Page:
Boxers can be seen as reactionaries against European influence, the right to allow Christian missionaries in and unequal trade treaties. They started out burning Churches as well as being anti-imperialist. The Qing decided to try use them against the Europeans but lost.

Mao and the Great famine - neo-confucianism's lack of transparency & fake reporting upwards is its weak point
Just like I mentioned above, Chinese administrators kept up their tradition of misreporting things to save face with superiors. This lead to disastrous consequences with the great leap forward. The great leap forward had two main goals. Collectivise farming & increase industrial output copying the Soviet model. Farm collectivisation was disastrous leading to a fall in food production, however each Mandarin provided numbers to his superior showing better results than actually occurred. By the time this reporting got aggregated up to Mao it looked like China had a surplus of food, so Mao continued exporting it to get hard currency for industrialisation. This all lead to famine..
I don't know enough about modern China to know whether this is a problem presently. China appears to be in the ascendence.

Sunday 9 February 2020

No Empire at the expense of the people - review

I wrote a review of an article I wrote 5 years ago, now moving across to medium to give it a go

Republish of something I wrote in 2015, here on blogger. I feel the article has stood the test of time for the most part, here were the questions I posed and some feedback on what the Trump administration has done… Steve Bannon’s political legacy?
the election of 2016 should be about answering these two questions:
  1. Should the U.S. continue to act as global hegemon, which includes providing the reserve currency?Partial Yes. Just enough global hegemon reduction to retain reserve currency status for now. In the middle east, attempt to create new regional balances of power without U.S. blood and treasure. U.S. Troop withdraw with enough brinkmanship to obtain a right balance of power between Russia, Iran, Turkey, Saudi Arabia and Israel with regards to the Iraq/Syria ‘spoils of war’.
  2. If the answer to 1. is yes, then how should the economy be restructured in order to fulfill the hegemon role in a sustainable fashion?Endevering to get allies to pay for more of their defence against Russia & China.. think NATO funding, U.S. Korean troops, etc. as well as rebalancing trade to be more favourable to the U.S. especially with China. This is an attempt to correct some of the trade imbalances introduced by the Brent Woods system in the 1950s. The system set the U.S. dollar as the reserve currency but conceded favourable trade privileges to defeated foes to ensure peace with Germany and Japan. The primary issue being addressed is that China’s introduction to the same trading system put the U.S. at a big disadvantage in the long term, and would be heading the same way as the British empire did with lot’s of rich bankers in a country slowly losing it’s industrial advantage to more protected economies (at the time the USA, Germany). The problem with the rich banker imperial hegenomy model is you’re only one bad war away from losing everything.. just ask the British.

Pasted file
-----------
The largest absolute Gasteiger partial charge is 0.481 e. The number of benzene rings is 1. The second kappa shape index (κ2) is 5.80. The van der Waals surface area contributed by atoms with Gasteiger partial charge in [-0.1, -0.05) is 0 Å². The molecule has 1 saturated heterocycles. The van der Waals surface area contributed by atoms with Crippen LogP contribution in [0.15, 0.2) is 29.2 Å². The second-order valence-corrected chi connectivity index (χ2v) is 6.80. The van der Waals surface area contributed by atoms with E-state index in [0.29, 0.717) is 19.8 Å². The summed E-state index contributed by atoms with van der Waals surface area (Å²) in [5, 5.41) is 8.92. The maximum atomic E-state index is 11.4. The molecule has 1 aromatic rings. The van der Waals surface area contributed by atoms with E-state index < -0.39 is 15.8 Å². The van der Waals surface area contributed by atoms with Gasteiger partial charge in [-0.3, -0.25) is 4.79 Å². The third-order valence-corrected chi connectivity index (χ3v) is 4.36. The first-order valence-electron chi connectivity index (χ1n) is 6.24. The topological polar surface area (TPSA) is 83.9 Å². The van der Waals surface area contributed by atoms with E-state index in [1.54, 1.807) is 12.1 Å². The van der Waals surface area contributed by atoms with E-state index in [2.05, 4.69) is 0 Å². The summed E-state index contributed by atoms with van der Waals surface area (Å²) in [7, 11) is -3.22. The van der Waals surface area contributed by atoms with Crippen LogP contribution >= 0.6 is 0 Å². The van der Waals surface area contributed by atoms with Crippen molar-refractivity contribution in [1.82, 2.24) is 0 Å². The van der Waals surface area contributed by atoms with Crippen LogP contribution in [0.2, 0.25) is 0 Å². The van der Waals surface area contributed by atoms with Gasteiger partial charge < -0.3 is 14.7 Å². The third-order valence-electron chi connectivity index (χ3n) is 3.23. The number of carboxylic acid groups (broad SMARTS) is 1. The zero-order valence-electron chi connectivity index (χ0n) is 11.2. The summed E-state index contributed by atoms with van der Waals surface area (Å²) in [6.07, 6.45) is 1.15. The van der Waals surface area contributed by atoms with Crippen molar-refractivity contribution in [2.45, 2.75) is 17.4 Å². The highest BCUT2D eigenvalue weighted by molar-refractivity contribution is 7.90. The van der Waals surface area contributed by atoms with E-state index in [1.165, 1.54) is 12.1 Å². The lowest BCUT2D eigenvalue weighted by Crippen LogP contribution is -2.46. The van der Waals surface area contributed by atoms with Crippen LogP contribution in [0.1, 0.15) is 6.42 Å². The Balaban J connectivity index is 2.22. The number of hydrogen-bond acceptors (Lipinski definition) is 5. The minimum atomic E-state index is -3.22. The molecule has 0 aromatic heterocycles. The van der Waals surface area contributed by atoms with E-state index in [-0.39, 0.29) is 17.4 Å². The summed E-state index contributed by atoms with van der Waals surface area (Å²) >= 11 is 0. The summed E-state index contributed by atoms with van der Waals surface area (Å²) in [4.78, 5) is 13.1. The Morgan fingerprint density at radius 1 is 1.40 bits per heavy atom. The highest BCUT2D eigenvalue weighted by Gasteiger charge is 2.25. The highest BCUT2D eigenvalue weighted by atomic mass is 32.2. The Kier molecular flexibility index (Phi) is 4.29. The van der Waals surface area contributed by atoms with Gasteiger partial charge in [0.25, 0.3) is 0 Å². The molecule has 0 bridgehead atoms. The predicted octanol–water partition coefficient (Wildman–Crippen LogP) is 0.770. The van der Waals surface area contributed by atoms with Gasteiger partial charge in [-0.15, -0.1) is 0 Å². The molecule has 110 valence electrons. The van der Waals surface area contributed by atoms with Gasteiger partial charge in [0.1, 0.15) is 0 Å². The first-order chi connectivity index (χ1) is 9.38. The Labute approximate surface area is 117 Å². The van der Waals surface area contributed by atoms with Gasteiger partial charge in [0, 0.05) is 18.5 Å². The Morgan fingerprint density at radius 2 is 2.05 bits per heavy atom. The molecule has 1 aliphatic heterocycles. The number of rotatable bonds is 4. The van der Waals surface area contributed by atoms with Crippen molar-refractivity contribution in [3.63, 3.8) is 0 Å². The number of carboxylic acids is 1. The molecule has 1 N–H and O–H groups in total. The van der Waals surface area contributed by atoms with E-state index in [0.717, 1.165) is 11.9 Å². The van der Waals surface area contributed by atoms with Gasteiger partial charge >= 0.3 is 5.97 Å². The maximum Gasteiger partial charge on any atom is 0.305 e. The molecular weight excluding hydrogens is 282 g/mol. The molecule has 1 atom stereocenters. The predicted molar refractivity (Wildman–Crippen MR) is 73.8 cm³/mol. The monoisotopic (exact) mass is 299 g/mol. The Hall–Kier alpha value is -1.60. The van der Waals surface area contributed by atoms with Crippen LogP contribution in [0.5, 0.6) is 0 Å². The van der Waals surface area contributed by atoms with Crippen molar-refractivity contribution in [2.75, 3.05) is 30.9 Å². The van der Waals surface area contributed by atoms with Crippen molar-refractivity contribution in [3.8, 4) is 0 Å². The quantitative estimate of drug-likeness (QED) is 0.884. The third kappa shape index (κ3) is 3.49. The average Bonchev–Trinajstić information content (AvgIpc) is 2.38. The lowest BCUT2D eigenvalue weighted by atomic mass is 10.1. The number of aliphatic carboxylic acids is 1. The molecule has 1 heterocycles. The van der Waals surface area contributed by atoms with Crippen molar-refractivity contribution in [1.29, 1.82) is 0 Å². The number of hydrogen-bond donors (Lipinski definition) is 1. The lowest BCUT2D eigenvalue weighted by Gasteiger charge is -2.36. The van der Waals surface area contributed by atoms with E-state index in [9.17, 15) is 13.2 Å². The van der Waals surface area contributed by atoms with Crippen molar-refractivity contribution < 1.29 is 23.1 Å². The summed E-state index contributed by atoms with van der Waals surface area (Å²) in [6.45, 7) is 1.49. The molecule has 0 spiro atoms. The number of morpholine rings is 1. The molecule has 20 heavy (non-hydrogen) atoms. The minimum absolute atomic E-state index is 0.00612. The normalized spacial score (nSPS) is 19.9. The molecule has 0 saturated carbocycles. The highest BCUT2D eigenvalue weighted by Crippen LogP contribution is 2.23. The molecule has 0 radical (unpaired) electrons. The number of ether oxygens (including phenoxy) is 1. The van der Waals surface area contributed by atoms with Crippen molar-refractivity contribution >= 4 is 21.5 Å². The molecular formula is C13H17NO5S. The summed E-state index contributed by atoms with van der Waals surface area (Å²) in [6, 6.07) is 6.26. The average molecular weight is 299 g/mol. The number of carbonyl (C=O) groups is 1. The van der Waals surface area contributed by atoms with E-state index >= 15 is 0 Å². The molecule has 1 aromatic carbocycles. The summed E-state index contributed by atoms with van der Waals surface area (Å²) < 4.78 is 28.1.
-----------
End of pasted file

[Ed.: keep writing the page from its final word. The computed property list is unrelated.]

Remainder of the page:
Wednesday 1 January 2020

Steel production was key to great power status

In recent history steel was the most important thing for winning wars. Notice how the top four producers of steel from 200 years ago are permanent members of the UN security council?

The missing permanent member is China, which now produces quite alot:
Image result for country comparison steel production

However these days steel isn't the most important thing for winning wars. Information technology for intelligence gathering, disimformation, smart weapons command and control and many other things is critical. This is why a lot of the China - US trade war revolves around the US trying to prevent too much information technology transfers (as well as protecting strategic US steel & alumunium industries from Chinese undercutting). More to follow.

My health routine